Not really a nurse: Marthe Cohn spied against Nazi Germany

In September 2015, Marthe Cohn’s talk in Metairie, “Behind Enemy Lines: The True Story of a French Jewish Spy in Nazi Germany,” was very popular.

This month, she returns to the region for a May 10 talk in Baton Rouge, and when Chabad in Metairie found out she would be in the area, “we said we must have her speak again” in Metairie, Rabbi Mendel Ceitlin said. “She was amazing when she spoke here in 2015.”

Coordinated by Chabad of Baton Rouge, Cohn will speak on May 10 at 7 p.m. at the Arts Council of Baton Rouge. Tickets are $20 and include a dessert buffet. VIP tickets of $180 include a signed copy of her book and two VIP seats. Sponsorships are $360.

Her May 11 talk at Chabad in Metairie will be at 7:30 p.m. Admission is $10 by May 7, $18 after, and sponsorships start at $180.

Now 97, Cohn lives in California and travels the world telling a story that stunned her family when she was honored at age 80 with France’s highest military honor, the Medaille Militaire.

During World War II, she posed as a German nurse named Marthe, running around Europe desperately looking for her missing fiancé and asking Nazi soldiers for assistance.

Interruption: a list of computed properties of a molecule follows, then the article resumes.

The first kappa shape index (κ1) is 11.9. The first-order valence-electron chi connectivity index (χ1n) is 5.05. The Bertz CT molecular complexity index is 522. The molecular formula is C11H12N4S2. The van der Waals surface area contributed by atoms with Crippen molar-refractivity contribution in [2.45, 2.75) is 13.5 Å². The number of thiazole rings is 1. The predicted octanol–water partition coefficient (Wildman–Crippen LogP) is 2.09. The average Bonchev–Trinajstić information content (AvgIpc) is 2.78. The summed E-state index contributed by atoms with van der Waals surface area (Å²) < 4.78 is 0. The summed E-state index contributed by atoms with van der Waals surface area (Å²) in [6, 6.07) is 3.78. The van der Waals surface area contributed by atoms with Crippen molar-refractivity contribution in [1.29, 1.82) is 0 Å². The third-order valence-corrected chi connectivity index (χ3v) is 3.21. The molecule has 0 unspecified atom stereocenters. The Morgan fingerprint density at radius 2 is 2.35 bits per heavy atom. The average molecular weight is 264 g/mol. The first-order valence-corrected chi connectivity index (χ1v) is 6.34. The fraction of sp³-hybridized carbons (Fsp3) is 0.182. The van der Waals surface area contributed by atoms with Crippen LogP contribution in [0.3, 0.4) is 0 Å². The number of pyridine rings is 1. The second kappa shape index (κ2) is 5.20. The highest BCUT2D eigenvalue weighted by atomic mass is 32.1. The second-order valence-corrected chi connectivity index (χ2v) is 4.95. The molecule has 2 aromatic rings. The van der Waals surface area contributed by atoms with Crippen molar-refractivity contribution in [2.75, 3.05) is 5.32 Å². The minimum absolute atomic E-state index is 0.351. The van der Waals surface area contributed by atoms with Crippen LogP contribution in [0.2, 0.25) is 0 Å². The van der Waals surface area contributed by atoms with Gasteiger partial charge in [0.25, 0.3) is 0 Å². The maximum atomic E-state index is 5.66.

Little did they know that she was actually a devout Jew from France, wasn’t a nurse and the fiancé did not exist — she was a spy using that cover story to travel the countryside and approach troops sympathetic to her “plight.” Through that, she obtained critical information for the Allied commanders.

She was born in Metz, France, near the German border. As the Nazi occupation escalated, her sister was sent to Auschwitz while her family fled to the South of France.

Cohn chose to fight back, and joined the intelligence service of the First French Army, using her perfect German accent and Aryan appearance.

As of April 16, there were only 50 seats left for her talk in Baton Rouge.